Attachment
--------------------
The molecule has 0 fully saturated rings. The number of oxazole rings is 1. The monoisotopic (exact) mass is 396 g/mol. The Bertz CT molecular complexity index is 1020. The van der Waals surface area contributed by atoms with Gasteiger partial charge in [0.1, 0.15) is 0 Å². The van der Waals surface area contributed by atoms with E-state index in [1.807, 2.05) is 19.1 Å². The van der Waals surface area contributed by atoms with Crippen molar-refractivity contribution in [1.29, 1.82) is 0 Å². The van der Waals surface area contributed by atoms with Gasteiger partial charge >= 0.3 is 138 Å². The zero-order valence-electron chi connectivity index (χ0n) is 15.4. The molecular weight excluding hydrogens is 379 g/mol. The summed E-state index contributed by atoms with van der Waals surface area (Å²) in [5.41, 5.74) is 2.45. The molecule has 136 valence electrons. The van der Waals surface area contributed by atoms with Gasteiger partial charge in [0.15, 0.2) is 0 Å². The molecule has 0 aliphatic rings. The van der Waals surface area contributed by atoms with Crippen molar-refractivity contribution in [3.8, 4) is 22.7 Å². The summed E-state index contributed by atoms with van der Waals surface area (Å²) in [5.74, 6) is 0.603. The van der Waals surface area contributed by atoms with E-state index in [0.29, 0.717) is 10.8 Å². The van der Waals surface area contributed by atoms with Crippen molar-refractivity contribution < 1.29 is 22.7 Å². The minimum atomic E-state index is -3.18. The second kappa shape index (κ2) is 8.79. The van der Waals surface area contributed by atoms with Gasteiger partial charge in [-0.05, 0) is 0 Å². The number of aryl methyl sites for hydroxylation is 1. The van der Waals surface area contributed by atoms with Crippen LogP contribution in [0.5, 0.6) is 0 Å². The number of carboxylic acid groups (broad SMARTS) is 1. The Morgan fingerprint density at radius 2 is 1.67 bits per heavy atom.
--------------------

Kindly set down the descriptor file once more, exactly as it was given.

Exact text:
The molecule has 0 fully saturated rings. The number of oxazole rings is 1. The monoisotopic (exact) mass is 396 g/mol. The Bertz CT molecular complexity index is 1020. The van der Waals surface area contributed by atoms with Gasteiger partial charge in [0.1, 0.15) is 0 Å². The van der Waals surface area contributed by atoms with E-state index in [1.807, 2.05) is 19.1 Å². The van der Waals surface area contributed by atoms with Crippen molar-refractivity contribution in [1.29, 1.82) is 0 Å². The van der Waals surface area contributed by atoms with Gasteiger partial charge >= 0.3 is 138 Å². The zero-order valence-electron chi connectivity index (χ0n) is 15.4. The molecular weight excluding hydrogens is 379 g/mol. The summed E-state index contributed by atoms with van der Waals surface area (Å²) in [5.41, 5.74) is 2.45. The molecule has 136 valence electrons. The van der Waals surface area contributed by atoms with Gasteiger partial charge in [0.15, 0.2) is 0 Å². The molecule has 0 aliphatic rings. The van der Waals surface area contributed by atoms with Crippen molar-refractivity contribution in [3.8, 4) is 22.7 Å². The summed E-state index contributed by atoms with van der Waals surface area (Å²) in [5.74, 6) is 0.603. The van der Waals surface area contributed by atoms with E-state index in [0.29, 0.717) is 10.8 Å². The van der Waals surface area contributed by atoms with Crippen molar-refractivity contribution < 1.29 is 22.7 Å². The minimum atomic E-state index is -3.18. The second kappa shape index (κ2) is 8.79. The van der Waals surface area contributed by atoms with Gasteiger partial charge in [-0.05, 0) is 0 Å². The number of aryl methyl sites for hydroxylation is 1. The van der Waals surface area contributed by atoms with Crippen LogP contribution in [0.5, 0.6) is 0 Å². The number of carboxylic acid groups (broad SMARTS) is 1. The Morgan fingerprint density at radius 2 is 1.67 bits per heavy atom.